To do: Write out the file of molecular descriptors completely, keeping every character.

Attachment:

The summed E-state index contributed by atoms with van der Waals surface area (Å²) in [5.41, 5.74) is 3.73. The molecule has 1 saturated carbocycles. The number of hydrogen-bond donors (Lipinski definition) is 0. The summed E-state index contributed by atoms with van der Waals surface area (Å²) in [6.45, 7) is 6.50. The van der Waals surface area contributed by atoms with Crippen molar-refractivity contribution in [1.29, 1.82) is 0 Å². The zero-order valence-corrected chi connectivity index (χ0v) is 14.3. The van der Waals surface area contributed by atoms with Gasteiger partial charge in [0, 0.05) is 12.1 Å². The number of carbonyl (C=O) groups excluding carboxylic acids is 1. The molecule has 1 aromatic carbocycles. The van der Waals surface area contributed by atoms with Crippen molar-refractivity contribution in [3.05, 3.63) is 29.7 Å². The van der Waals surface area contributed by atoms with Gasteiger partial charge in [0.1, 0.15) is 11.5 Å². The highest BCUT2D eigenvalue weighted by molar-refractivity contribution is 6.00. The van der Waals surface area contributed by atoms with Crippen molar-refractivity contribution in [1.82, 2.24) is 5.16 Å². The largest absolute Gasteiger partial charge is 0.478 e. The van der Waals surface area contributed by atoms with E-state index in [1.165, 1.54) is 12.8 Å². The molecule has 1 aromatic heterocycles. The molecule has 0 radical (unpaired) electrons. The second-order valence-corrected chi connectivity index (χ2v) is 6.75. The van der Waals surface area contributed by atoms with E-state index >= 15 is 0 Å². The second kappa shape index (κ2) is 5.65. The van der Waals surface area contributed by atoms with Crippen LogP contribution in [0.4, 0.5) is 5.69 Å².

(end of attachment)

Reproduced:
The summed E-state index contributed by atoms with van der Waals surface area (Å²) in [5.41, 5.74) is 3.73. The molecule has 1 saturated carbocycles. The number of hydrogen-bond donors (Lipinski definition) is 0. The summed E-state index contributed by atoms with van der Waals surface area (Å²) in [6.45, 7) is 6.50. The van der Waals surface area contributed by atoms with Crippen molar-refractivity contribution in [1.29, 1.82) is 0 Å². The zero-order valence-corrected chi connectivity index (χ0v) is 14.3. The van der Waals surface area contributed by atoms with Gasteiger partial charge in [0, 0.05) is 12.1 Å². The number of carbonyl (C=O) groups excluding carboxylic acids is 1. The molecule has 1 aromatic carbocycles. The van der Waals surface area contributed by atoms with Crippen molar-refractivity contribution in [3.05, 3.63) is 29.7 Å². The van der Waals surface area contributed by atoms with Gasteiger partial charge in [0.1, 0.15) is 11.5 Å². The highest BCUT2D eigenvalue weighted by molar-refractivity contribution is 6.00. The van der Waals surface area contributed by atoms with Crippen molar-refractivity contribution in [1.82, 2.24) is 5.16 Å². The largest absolute Gasteiger partial charge is 0.478 e. The van der Waals surface area contributed by atoms with E-state index in [1.165, 1.54) is 12.8 Å². The molecule has 1 aromatic heterocycles. The molecule has 0 radical (unpaired) electrons. The second-order valence-corrected chi connectivity index (χ2v) is 6.75. The van der Waals surface area contributed by atoms with E-state index >= 15 is 0 Å². The second kappa shape index (κ2) is 5.65. The van der Waals surface area contributed by atoms with Crippen LogP contribution in [0.4, 0.5) is 5.69 Å².